Headlines

Rise & Shine: Some Indiana teachers get ‘panic buttons’

Good morning,

Like their peers in several urban districts, top performing Chicago students often strive for spots in the city’s elite, selective high schools. Now, Chicago is looking to shakeup the pattern by drawing more students to neighborhood high schools with the International Baccalaureate curriculum — a program designed for British diplomats.

It’s a model that might be familiar to Indianapolis residents. Indianapolis Public Schools uses International Baccalaureate at the Center for Inquiry schools and Shortridge High School. And four years ago, Washington Township became one of the first districts to offer the program to all students. Dip into our archives for a look at the first year of that effort.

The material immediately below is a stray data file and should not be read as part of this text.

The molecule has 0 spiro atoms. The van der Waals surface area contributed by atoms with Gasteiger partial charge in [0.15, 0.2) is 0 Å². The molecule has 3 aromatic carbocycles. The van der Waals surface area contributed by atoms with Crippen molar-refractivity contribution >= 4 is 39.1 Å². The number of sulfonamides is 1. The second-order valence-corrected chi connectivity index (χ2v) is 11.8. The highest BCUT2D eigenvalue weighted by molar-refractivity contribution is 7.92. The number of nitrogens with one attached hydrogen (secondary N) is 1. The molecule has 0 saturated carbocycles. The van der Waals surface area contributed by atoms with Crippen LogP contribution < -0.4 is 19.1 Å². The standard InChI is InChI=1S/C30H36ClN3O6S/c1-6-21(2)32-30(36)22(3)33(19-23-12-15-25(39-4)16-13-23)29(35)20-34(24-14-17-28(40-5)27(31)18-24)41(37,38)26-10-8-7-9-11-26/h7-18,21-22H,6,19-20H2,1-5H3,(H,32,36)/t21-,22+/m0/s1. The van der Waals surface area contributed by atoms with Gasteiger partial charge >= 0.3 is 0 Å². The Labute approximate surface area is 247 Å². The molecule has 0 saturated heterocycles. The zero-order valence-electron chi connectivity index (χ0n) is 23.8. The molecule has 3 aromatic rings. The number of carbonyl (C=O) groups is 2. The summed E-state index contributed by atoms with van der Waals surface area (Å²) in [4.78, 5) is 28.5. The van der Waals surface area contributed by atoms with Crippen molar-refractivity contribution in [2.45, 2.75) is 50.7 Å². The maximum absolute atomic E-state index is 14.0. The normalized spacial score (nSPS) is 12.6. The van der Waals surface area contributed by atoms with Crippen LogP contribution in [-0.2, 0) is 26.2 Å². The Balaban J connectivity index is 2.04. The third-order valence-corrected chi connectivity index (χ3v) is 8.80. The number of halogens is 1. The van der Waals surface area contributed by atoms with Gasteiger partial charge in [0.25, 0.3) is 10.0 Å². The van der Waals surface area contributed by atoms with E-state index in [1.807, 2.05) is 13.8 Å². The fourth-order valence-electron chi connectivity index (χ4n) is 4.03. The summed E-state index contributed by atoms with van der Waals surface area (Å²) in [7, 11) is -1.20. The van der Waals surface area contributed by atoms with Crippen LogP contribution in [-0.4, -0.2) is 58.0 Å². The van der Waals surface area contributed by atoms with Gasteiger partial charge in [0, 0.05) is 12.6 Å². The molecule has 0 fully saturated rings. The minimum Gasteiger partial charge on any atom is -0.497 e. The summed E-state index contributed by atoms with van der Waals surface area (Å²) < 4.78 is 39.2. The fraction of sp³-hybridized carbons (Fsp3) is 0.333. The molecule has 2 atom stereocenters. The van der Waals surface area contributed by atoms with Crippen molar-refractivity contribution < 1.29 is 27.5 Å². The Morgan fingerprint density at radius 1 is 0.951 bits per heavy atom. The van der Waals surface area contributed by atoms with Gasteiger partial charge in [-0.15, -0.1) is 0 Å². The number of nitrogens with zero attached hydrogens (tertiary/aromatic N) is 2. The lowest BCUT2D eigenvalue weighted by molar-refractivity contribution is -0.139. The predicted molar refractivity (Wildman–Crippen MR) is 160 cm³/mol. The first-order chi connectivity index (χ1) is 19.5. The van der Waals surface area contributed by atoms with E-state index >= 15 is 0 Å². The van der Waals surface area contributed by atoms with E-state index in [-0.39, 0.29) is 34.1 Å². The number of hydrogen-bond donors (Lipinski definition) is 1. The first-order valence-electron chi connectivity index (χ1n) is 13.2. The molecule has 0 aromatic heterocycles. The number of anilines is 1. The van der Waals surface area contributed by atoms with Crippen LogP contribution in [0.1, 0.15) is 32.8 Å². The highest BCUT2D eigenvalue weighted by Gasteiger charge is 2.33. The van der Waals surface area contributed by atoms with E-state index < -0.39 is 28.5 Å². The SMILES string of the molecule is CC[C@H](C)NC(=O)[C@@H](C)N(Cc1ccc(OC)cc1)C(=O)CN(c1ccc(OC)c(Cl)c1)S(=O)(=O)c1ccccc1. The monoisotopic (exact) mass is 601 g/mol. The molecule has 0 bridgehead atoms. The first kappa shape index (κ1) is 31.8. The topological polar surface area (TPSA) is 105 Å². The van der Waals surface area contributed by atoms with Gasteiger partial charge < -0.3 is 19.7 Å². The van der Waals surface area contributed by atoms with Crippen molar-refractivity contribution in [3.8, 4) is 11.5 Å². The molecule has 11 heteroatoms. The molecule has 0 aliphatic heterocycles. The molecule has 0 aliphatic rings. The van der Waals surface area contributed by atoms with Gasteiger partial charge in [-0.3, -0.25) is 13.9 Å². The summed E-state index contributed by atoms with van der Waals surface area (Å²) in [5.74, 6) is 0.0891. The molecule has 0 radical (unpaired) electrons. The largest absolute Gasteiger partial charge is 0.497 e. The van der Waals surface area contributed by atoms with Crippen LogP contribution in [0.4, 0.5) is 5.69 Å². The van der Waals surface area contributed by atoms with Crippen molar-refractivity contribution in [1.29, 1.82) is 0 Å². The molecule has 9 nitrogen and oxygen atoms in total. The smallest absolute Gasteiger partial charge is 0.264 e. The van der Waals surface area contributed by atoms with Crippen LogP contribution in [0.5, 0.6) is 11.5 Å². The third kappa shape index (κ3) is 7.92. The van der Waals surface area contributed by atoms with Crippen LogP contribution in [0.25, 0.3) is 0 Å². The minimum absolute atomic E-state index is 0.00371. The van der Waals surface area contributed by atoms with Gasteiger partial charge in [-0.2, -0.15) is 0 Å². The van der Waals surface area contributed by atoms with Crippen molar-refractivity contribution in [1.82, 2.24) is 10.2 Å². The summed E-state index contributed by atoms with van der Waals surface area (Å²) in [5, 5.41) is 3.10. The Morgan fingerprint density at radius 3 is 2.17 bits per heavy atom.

— Dylan Peers McCoy, reporter


Rise & Shine is Chalkbeat’s morning digest of education news. Subscribe to have it delivered to your inbox, or forward to a friend who cares about public education.


IN THE NEIGHBORHOOD: Chicago Public Schools is trying to attract students to neighborhood schools with the International Baccalaureate program, which is now in 59 schools. Chalkbeat

PANIC BUTTON: School districts in Hancock County are equipping teachers with a new safety tool — an app with a panic button that notifies other staff members and first responders. RTV6

ANTI-SEMITISM:  Following an incident when swastikas were drawn in a boy’s bathroom at Pike High School, the Indianapolis Jewish Community Relations Council led a discussion on the rise of anti-Semitic acts in schools. WFYI

FINE PRINT: When school districts ask voters for more money, the ballot language always look pretty similar. Learn more about why. Indy Star